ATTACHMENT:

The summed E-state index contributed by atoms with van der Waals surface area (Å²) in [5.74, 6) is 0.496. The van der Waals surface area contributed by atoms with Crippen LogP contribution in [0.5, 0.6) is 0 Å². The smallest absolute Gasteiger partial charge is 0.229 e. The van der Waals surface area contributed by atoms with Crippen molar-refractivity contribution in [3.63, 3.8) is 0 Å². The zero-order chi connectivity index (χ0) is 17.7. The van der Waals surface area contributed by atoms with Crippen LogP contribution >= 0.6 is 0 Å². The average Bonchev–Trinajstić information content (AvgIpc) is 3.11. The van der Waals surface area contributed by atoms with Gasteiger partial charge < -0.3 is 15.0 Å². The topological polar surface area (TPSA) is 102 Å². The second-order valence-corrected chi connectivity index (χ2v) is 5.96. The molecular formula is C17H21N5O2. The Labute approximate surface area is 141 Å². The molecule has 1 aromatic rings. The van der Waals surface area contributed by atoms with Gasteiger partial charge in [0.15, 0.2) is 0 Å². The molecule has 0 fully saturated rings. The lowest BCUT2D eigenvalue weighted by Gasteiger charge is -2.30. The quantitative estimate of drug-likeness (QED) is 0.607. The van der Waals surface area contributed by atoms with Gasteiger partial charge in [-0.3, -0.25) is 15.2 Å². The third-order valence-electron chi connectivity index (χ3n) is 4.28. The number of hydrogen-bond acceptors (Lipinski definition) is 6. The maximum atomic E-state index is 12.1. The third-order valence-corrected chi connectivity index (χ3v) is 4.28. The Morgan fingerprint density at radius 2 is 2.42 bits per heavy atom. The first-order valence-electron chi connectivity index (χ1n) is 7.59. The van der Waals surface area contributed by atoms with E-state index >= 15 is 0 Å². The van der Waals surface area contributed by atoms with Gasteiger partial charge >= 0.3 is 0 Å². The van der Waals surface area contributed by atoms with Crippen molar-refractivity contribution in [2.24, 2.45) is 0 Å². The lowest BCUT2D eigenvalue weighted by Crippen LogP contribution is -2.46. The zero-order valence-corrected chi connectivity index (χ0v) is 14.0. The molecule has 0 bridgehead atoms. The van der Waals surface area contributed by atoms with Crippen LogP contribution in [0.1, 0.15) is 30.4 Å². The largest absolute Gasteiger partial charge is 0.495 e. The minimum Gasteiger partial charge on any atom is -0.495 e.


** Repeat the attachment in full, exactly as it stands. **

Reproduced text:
The summed E-state index contributed by atoms with van der Waals surface area (Å²) in [5.74, 6) is 0.496. The van der Waals surface area contributed by atoms with Crippen LogP contribution in [0.5, 0.6) is 0 Å². The smallest absolute Gasteiger partial charge is 0.229 e. The van der Waals surface area contributed by atoms with Crippen molar-refractivity contribution in [3.63, 3.8) is 0 Å². The zero-order chi connectivity index (χ0) is 17.7. The van der Waals surface area contributed by atoms with Crippen LogP contribution >= 0.6 is 0 Å². The average Bonchev–Trinajstić information content (AvgIpc) is 3.11. The van der Waals surface area contributed by atoms with Gasteiger partial charge < -0.3 is 15.0 Å². The topological polar surface area (TPSA) is 102 Å². The second-order valence-corrected chi connectivity index (χ2v) is 5.96. The molecular formula is C17H21N5O2. The Labute approximate surface area is 141 Å². The molecule has 1 aromatic rings. The van der Waals surface area contributed by atoms with Gasteiger partial charge in [0.15, 0.2) is 0 Å². The molecule has 0 fully saturated rings. The lowest BCUT2D eigenvalue weighted by Gasteiger charge is -2.30. The quantitative estimate of drug-likeness (QED) is 0.607. The van der Waals surface area contributed by atoms with Gasteiger partial charge in [-0.3, -0.25) is 15.2 Å². The third-order valence-electron chi connectivity index (χ3n) is 4.28. The number of hydrogen-bond acceptors (Lipinski definition) is 6. The maximum atomic E-state index is 12.1. The third-order valence-corrected chi connectivity index (χ3v) is 4.28. The Morgan fingerprint density at radius 2 is 2.42 bits per heavy atom. The first-order valence-electron chi connectivity index (χ1n) is 7.59. The van der Waals surface area contributed by atoms with E-state index >= 15 is 0 Å². The van der Waals surface area contributed by atoms with Gasteiger partial charge >= 0.3 is 0 Å². The van der Waals surface area contributed by atoms with Crippen molar-refractivity contribution in [2.24, 2.45) is 0 Å². The lowest BCUT2D eigenvalue weighted by Crippen LogP contribution is -2.46. The zero-order valence-corrected chi connectivity index (χ0v) is 14.0. The molecule has 0 bridgehead atoms. The van der Waals surface area contributed by atoms with Crippen LogP contribution in [0.1, 0.15) is 30.4 Å². The largest absolute Gasteiger partial charge is 0.495 e. The minimum Gasteiger partial charge on any atom is -0.495 e.